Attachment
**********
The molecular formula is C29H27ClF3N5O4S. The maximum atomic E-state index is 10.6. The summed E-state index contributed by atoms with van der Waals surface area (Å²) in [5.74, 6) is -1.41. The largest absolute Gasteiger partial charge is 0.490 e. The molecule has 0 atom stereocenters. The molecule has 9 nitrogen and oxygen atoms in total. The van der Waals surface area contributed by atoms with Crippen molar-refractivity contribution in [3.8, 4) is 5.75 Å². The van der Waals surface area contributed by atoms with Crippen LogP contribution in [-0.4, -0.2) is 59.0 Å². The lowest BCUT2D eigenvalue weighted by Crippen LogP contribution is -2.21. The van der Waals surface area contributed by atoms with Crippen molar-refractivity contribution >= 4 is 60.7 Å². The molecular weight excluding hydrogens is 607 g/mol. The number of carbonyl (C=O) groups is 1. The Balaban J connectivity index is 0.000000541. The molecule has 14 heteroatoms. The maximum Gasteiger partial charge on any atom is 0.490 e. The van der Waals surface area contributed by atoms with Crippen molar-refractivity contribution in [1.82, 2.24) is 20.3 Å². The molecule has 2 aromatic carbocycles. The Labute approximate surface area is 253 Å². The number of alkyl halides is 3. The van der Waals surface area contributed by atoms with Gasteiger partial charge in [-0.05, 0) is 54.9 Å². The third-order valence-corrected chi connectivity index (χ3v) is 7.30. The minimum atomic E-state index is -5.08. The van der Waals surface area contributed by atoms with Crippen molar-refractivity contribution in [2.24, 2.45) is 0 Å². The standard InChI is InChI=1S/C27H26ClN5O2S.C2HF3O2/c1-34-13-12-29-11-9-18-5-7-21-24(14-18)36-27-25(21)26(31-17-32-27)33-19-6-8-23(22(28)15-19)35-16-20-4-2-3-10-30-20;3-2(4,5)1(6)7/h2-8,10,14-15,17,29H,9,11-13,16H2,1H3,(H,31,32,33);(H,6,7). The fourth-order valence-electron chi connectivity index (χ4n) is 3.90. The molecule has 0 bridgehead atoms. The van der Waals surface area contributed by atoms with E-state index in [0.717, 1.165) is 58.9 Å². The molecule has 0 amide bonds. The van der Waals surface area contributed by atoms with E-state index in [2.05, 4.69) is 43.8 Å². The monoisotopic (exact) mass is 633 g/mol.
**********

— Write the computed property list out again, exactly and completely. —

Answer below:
The molecular formula is C29H27ClF3N5O4S. The maximum atomic E-state index is 10.6. The summed E-state index contributed by atoms with van der Waals surface area (Å²) in [5.74, 6) is -1.41. The largest absolute Gasteiger partial charge is 0.490 e. The molecule has 0 atom stereocenters. The molecule has 9 nitrogen and oxygen atoms in total. The van der Waals surface area contributed by atoms with Crippen molar-refractivity contribution in [3.8, 4) is 5.75 Å². The van der Waals surface area contributed by atoms with Crippen LogP contribution in [-0.4, -0.2) is 59.0 Å². The lowest BCUT2D eigenvalue weighted by Crippen LogP contribution is -2.21. The van der Waals surface area contributed by atoms with Crippen molar-refractivity contribution >= 4 is 60.7 Å². The molecular weight excluding hydrogens is 607 g/mol. The number of carbonyl (C=O) groups is 1. The Balaban J connectivity index is 0.000000541. The molecule has 14 heteroatoms. The maximum Gasteiger partial charge on any atom is 0.490 e. The van der Waals surface area contributed by atoms with Crippen molar-refractivity contribution in [1.82, 2.24) is 20.3 Å². The molecule has 2 aromatic carbocycles. The Labute approximate surface area is 253 Å². The number of alkyl halides is 3. The van der Waals surface area contributed by atoms with Gasteiger partial charge in [-0.05, 0) is 54.9 Å². The third-order valence-corrected chi connectivity index (χ3v) is 7.30. The minimum atomic E-state index is -5.08. The van der Waals surface area contributed by atoms with Crippen molar-refractivity contribution in [2.24, 2.45) is 0 Å². The standard InChI is InChI=1S/C27H26ClN5O2S.C2HF3O2/c1-34-13-12-29-11-9-18-5-7-21-24(14-18)36-27-25(21)26(31-17-32-27)33-19-6-8-23(22(28)15-19)35-16-20-4-2-3-10-30-20;3-2(4,5)1(6)7/h2-8,10,14-15,17,29H,9,11-13,16H2,1H3,(H,31,32,33);(H,6,7). The fourth-order valence-electron chi connectivity index (χ4n) is 3.90. The molecule has 0 bridgehead atoms. The van der Waals surface area contributed by atoms with E-state index in [0.717, 1.165) is 58.9 Å². The molecule has 0 amide bonds. The van der Waals surface area contributed by atoms with E-state index in [2.05, 4.69) is 43.8 Å². The monoisotopic (exact) mass is 633 g/mol.